Wednesday, October 22, 2008

AT&T Completes IP/MPLS Network over 40 Gbps Optical Backbone

AT&T has completed the transition of IP traffic to its next-generation, consolidated IP/MPLS backbone network. AT&T describes its new full-mesh optical platform as the world's largest deployment to date of 40 Gbps transport. The company's entire U.S. ultra-long haul network -- more than 80,000 fiber-optic wavelength miles -- now uses this 40-gigabit network technology, known as OC-768. AT&T began turning up 40-gigabit service in volume in its network in the second half of 2006 after completing multiple field trials.


The AT&T IP/MPLS backbone network serves as the foundation for all AT&T Internet and IP services, carrying traffic ranging from consumer broadband to wireless data to mission-critical enterprise applications such as unified communications, on-demand content services and utility computing. The network also carries substantial Internet traffic from around the world.


In addition, AT&T Labs researchers and industry partners announced a breakthrough test using emerging 100-gigabit technologies to carry data totaling 17 terabits per second (Tbps) over a single strand of optical fiber. Specifically, AT&T researchers, working with NEC Corporation of America and Corning Incorporated, recently completed a successful test of such technologies that demonstrated data transmission at 114 Gbps over each of 161 separate wavelength channels on a single optical fiber, transporting a total capacity of 17 Tbps over 622 kilometers. This new record for backbone transport used fiber and optical amplifiers that are compatible with those used today.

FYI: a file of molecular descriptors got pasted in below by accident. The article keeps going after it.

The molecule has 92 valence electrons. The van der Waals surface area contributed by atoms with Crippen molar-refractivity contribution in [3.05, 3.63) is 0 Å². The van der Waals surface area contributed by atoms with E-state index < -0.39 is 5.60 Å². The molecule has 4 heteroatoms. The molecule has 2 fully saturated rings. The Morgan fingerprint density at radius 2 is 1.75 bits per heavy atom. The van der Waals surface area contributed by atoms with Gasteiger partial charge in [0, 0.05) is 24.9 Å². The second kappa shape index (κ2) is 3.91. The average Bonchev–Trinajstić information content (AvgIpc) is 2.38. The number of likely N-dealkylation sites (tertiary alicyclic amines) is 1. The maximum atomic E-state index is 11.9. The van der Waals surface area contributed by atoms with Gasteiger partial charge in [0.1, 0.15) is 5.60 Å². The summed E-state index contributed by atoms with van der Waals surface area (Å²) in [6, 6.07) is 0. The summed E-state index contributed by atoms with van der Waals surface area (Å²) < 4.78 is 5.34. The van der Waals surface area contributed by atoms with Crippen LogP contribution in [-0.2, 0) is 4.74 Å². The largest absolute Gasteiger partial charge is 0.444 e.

AT&T noted that in recent years, IP traffic on its backbone has grown about 60 percent year over year. By 2018, IP traffic on the AT&T network is projected to be a staggering 5,600 percent greater than what it is today. AT&T currently carries about 16 petabytes of total IP and data traffic on an average business day, the equivalent of a 2.5-megabyte music download for every man, woman and child on the planet.http://www.att.com

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